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An Introduction To: Wood Veneers
Wood veneer developed a bad reputation in the mid-twentieth century, when a lot of mass produced veneering was of lower quality and applied to furniture that was not built to last. Modern veneering by talented craftspeople, using quality materials, is of a completely different order. For their strength, their small ecological footprint and their simple beauty, veneered pieces are among the most desirable furnishings available.
What is veneer?
Although the tools have improved over the years, veneering has an extremely long history. The Ancient Romans and Egyptians used veneers to create the appearance of expensive wood by covering a cheaper base. Today’s veneers are usually thinner than ⅛ inch, and can be as fine as 1/40 inch. The veneer is applied to a base of plywood, MDF or any kind of composite wood, selected either for affordability or for desirable characteristics like superior durability; it is then attached with hot hide glue and pressed into place with a veneer hammer.
There are three cutting methods used to produce veneer, each of which creates a different appearance. Rotary lathes peel the log in a circular fashion, producing a plain looking result that is usually used as plywood. Crown cutting is produced by slicing across the growth rings. Finally, rift cutting is where the most distinctive sections of wood grain are selected and displayed for a more textural look; this technique is typically used to produce oak veneer.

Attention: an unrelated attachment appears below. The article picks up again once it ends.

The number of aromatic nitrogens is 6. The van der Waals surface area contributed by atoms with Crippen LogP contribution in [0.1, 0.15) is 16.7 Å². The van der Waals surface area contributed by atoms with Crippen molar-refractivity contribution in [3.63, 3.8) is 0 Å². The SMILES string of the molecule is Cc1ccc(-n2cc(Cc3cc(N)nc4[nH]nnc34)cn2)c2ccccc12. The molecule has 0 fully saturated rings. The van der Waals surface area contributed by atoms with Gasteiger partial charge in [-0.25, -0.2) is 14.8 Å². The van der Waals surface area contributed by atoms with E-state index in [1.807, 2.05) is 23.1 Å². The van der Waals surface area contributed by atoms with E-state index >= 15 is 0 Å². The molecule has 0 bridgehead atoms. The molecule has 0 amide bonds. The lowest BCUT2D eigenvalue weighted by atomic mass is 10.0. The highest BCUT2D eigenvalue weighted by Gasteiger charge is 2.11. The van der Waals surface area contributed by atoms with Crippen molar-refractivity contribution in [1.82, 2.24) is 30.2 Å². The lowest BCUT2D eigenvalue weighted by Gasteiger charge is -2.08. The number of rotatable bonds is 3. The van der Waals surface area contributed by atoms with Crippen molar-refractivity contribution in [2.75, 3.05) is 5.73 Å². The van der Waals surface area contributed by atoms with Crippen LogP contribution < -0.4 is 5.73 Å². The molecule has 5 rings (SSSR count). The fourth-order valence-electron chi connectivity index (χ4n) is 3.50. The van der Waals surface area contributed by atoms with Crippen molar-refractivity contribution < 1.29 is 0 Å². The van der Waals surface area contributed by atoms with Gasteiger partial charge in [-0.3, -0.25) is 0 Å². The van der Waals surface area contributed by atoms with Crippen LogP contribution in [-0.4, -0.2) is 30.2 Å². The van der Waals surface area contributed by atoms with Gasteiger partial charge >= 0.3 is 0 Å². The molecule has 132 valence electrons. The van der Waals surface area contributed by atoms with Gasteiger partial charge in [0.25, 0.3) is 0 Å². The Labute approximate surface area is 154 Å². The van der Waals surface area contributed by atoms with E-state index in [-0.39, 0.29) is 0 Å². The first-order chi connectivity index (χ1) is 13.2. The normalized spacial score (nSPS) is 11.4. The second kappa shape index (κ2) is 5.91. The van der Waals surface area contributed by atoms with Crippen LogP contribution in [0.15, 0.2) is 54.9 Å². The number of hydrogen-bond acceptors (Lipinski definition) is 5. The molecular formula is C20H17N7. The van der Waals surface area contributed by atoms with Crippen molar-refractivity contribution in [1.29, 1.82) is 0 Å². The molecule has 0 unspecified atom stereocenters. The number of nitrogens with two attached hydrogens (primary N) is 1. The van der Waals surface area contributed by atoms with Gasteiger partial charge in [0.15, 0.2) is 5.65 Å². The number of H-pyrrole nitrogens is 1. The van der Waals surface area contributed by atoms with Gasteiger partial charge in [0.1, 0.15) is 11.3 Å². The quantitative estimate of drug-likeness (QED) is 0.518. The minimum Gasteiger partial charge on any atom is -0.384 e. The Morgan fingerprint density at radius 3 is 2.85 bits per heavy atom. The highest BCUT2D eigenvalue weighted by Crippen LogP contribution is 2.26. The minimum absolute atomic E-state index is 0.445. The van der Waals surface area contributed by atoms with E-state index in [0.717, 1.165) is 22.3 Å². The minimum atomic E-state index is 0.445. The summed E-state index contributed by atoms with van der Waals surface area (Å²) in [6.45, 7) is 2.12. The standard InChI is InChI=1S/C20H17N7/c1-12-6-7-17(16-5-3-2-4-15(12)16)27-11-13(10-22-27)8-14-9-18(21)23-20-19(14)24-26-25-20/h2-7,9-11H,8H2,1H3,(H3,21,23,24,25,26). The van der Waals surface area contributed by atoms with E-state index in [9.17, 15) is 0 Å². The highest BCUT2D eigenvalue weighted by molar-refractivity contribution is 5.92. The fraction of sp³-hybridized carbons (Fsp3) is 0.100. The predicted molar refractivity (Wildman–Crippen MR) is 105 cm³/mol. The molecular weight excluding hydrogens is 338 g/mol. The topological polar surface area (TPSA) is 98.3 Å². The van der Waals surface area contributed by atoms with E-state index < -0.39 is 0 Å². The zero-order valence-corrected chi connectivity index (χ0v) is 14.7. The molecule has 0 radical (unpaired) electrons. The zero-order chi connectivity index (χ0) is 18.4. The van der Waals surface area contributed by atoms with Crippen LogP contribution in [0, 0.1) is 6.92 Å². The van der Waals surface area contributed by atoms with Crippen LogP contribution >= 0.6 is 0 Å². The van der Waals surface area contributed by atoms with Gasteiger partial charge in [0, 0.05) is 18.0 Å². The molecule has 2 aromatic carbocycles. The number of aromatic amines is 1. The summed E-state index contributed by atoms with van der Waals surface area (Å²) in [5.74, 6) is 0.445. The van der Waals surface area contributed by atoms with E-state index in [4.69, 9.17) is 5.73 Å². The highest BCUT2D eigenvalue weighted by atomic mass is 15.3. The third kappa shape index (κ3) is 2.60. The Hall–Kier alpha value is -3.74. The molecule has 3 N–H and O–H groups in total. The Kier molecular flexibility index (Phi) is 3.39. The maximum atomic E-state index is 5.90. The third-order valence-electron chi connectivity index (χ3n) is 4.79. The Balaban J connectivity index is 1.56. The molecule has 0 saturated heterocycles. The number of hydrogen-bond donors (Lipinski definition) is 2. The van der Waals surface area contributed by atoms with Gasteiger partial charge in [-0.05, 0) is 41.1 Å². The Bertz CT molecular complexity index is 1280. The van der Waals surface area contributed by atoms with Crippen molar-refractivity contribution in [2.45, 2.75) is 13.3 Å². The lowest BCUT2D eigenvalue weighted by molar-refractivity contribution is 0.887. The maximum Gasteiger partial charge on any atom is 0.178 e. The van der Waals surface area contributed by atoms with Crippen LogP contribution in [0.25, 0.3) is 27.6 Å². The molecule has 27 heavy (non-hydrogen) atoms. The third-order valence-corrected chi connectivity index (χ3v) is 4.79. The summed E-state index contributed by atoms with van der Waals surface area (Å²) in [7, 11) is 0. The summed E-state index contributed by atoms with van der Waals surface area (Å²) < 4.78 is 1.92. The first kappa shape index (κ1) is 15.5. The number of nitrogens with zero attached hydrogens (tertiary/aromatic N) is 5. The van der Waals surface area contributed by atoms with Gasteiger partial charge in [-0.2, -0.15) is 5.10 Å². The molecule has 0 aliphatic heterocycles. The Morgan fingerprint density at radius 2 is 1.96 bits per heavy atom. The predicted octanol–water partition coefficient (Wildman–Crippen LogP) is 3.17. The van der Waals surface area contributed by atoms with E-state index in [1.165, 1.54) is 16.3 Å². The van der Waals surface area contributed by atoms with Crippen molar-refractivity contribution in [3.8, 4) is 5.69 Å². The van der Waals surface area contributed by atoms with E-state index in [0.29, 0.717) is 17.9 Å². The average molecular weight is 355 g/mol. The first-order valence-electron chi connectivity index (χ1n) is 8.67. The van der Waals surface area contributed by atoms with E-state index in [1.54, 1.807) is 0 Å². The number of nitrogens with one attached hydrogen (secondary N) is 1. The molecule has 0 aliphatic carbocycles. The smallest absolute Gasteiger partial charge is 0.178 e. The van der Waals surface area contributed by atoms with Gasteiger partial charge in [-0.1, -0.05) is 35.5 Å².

The case for veneered furnishings
It seems counterintuitive, but veneered furnishings are actually more durable than solid wood. Some solid woods are prone to warping and splitting in their natural state; even moving house can cause damage. In many cases, veneer over a strong but flexible substrate is actually more stable, making it less likely to crack or sag.
Veneer also lets manufacturers showcase the natural qualities of wood like grain and color. There are many different types of grain, including burl, which displays a beautiful swirling effect, pommele, said to resemble the flesh of an apple, and crotch, which captures the point in a tree where branches have forked in different directions. Woodworkers can create great effects by piecing together patterns and inlays, before staining or finishing in the same way as any other wood product. As an added inducement, veneer is sustainable and environmentally responsible. Wood in general is less wasteful and generates fewer toxins than other materials, and veneering ensures the most use out of each tree.
Author: Sklar Furnishings